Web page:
The Last Night at the Ritz / Elizabeth Savage
Las Vegas: Amazon Publishing, 2012, c1973.
This is the second Book Lust Rediscoveries title, selected by Nancy Pearl, that I've finished. I enjoyed it quite a lot -- it was short and snappy, with a fascinating narrator. In her introduction, Pearl discusses the appeal of the writing, suggesting that "a great deal of its charm and memorableness comes from all the supremely quotable lines in it." There are so many gems, many of which, however, work best in context. Still, there is the much quoted line below which I also love:
“It is very dangerous to get caught without something to read.”
The introductions to these books have thus far not been entirely about the actual text, but rather, about the reading experience. Pearl mentions how and why she discovered the title, what it means to her, what kind of readerly connections and/or encounters she's had in relation to the book, the social context of the story, and so on. Of course, she also highlights why it is that she's chosen it for republication. I'm finding these essays as interesting as the actual books, and they've made me think about how I share what I read as well. (and have I mentioned how charming I find the logo on the front of each book? It's so cute)
But on to my thoughts on this book: The main character (our narrator) is unnamed. As the book opens, she is meeting her old college friend Gay, Gay's husband Len, and an old flame, Wes, at the Ritz-Carlton in Boston for one last dinner before...well, before something that she skirts around and refers to obliquely until the end of the book.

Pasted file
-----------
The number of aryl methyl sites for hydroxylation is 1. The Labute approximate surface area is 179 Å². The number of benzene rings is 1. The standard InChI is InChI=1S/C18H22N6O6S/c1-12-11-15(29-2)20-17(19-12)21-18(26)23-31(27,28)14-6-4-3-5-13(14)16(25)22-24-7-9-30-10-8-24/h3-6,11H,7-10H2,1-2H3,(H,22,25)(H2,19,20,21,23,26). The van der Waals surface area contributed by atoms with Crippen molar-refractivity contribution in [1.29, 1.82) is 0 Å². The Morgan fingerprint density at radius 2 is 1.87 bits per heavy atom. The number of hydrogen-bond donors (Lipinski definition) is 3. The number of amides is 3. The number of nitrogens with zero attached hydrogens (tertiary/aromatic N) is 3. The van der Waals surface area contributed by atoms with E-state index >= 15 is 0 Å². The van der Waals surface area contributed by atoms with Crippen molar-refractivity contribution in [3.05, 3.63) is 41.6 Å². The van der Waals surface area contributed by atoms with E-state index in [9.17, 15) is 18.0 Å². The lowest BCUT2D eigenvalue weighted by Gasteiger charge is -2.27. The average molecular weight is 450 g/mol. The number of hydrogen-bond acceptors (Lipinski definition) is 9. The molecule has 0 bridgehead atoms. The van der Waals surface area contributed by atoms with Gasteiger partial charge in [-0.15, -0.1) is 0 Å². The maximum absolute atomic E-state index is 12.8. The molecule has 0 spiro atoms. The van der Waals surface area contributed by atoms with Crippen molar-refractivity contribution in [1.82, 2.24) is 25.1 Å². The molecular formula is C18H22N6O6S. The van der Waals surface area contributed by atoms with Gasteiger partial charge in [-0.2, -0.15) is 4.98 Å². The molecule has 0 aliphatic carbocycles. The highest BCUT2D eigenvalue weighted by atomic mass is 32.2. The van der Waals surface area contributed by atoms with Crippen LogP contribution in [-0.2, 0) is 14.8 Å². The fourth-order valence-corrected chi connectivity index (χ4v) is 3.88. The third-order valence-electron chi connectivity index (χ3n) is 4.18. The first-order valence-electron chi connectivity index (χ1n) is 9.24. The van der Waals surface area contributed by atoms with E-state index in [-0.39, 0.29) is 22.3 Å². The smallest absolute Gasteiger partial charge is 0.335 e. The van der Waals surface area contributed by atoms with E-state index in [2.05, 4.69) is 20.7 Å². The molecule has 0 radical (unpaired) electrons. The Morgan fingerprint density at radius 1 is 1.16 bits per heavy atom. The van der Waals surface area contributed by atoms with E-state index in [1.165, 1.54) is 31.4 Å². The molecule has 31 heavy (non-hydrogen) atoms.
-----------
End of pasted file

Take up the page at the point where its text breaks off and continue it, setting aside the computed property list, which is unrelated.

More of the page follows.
We aren't quite sure what the issue is that she is facing, other than that is it a serious medical event, but the outcome is by no means certain. Though the story takes place over two days, through the narrative discursions we become familiar with our narrator's long friendship with Gay and all that they've experienced together since they bonded as best friends in college. We learn about the past 25 years, including secrets and lies, desires and loathings, and events both happy and tragic. It's nothing startling, stylistically, but the narrator has a wonderful voice (despite being drunk most of the time) and the habit of only telling you half a story then circling back to it later, a fine way to hold the interest of a reader. The tone is flippant, natural, witty, and very much of its time (set in late 60's).
Our narrator is the wilder, more exuberant half of the pair, while Gay (despite her name) is quite proper and often disapproving. Together, they are a matched set. About Gay, the narrator says:
"Gay's never approved of me. But she's always loved me. The two things don't have as much to do with one another as some people think."
The setting is also fascinating -- I felt like I'd taken a brief tour of Boston and environs by the time I'd done, and thought that the characters inhabited their surroundings thoroughly. Actually, at times I was a little taken aback by these adults getting so drunk and acting so obnoxiously, wandering through parks at night and causing a fuss -- something I associate with early adolescence! But the story appealed to me. I enjoy this kind of interior focus, and having the main character tell us all about both what is happening and what has happened was fine with me.
This isn't the usual kind of book I read -- in its being American mid-century, I mean. So it was an interesting and stimulating read, that was also quite unexpected and not something that had been on my TBR. Overall, a satisfying find.